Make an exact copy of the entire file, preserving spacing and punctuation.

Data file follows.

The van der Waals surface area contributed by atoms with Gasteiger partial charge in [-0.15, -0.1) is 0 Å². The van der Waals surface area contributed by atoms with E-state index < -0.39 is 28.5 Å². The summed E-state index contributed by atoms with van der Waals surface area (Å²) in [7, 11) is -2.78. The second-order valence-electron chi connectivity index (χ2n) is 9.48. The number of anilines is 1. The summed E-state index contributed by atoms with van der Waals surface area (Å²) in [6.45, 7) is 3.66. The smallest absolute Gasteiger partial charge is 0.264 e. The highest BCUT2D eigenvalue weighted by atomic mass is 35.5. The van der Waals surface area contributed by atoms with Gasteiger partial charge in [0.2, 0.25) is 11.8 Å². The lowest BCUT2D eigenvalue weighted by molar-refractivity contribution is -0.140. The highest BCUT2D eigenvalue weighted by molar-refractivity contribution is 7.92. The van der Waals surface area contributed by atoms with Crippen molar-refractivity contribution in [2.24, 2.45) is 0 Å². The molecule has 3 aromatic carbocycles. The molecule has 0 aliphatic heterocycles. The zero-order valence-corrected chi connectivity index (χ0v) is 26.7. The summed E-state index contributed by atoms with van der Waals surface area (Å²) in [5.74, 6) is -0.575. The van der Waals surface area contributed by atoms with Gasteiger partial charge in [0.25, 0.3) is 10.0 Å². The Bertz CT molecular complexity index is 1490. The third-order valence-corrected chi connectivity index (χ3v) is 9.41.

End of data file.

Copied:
The van der Waals surface area contributed by atoms with Gasteiger partial charge in [-0.15, -0.1) is 0 Å². The van der Waals surface area contributed by atoms with E-state index < -0.39 is 28.5 Å². The summed E-state index contributed by atoms with van der Waals surface area (Å²) in [7, 11) is -2.78. The second-order valence-electron chi connectivity index (χ2n) is 9.48. The number of anilines is 1. The summed E-state index contributed by atoms with van der Waals surface area (Å²) in [6.45, 7) is 3.66. The smallest absolute Gasteiger partial charge is 0.264 e. The highest BCUT2D eigenvalue weighted by atomic mass is 35.5. The van der Waals surface area contributed by atoms with Gasteiger partial charge in [0.2, 0.25) is 11.8 Å². The lowest BCUT2D eigenvalue weighted by molar-refractivity contribution is -0.140. The highest BCUT2D eigenvalue weighted by molar-refractivity contribution is 7.92. The van der Waals surface area contributed by atoms with Crippen molar-refractivity contribution in [2.24, 2.45) is 0 Å². The molecule has 3 aromatic carbocycles. The molecule has 0 aliphatic heterocycles. The zero-order valence-corrected chi connectivity index (χ0v) is 26.7. The summed E-state index contributed by atoms with van der Waals surface area (Å²) in [5.74, 6) is -0.575. The van der Waals surface area contributed by atoms with Gasteiger partial charge in [0.25, 0.3) is 10.0 Å². The Bertz CT molecular complexity index is 1490. The third-order valence-corrected chi connectivity index (χ3v) is 9.41.